A sole trader operation is generally a lot easier and cheaper to set-up than a company. It requires much less financial and regulatory maintenance and there is extensive freedom in the decision-making process.
That said, there is no limitation on liability for a sole-trader. In the event of unpaid debts or bankruptcy, the individual’s personal assets are not protected, creating a high level of risk. This is also the case where legal action is taken against the sole-trader.
A company structure entails a more expensive and complex set up procedure. In addition, a company requires consistent administrative maintenance and government reporting.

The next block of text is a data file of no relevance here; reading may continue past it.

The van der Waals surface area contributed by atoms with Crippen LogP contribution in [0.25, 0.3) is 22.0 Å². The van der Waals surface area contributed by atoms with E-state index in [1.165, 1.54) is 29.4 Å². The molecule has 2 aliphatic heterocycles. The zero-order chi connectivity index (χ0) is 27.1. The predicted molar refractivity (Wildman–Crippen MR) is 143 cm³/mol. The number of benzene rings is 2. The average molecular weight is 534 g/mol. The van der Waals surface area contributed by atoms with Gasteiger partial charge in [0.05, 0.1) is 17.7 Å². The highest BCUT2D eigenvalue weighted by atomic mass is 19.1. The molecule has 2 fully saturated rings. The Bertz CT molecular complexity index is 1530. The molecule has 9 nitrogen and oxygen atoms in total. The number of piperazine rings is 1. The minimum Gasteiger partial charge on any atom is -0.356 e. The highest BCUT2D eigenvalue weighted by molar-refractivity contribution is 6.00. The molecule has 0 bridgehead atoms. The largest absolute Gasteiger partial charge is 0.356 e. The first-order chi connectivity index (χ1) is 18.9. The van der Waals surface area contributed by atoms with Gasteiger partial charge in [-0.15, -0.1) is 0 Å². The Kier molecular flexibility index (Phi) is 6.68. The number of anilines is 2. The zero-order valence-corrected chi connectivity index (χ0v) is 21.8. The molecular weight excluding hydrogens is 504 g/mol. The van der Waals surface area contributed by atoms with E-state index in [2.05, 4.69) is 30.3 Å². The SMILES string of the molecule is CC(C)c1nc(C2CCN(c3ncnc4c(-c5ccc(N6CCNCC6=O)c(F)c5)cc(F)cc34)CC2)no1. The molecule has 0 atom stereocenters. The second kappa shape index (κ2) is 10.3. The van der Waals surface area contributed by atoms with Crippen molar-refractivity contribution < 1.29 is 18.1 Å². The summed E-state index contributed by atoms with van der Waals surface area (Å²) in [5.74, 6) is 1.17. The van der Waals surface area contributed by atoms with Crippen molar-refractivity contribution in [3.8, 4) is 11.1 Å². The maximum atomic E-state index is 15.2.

With the possibility of multiple directors and shareholders, decision-making may not be as flexible. However, there is a more comprehensive level of protection for the personal assets of directors, irrespective of the precarious financial or legal situation of the company. There is less risk in taking out loans and increased freedom in the allocation of profits.
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Updated — Jun 4, 2018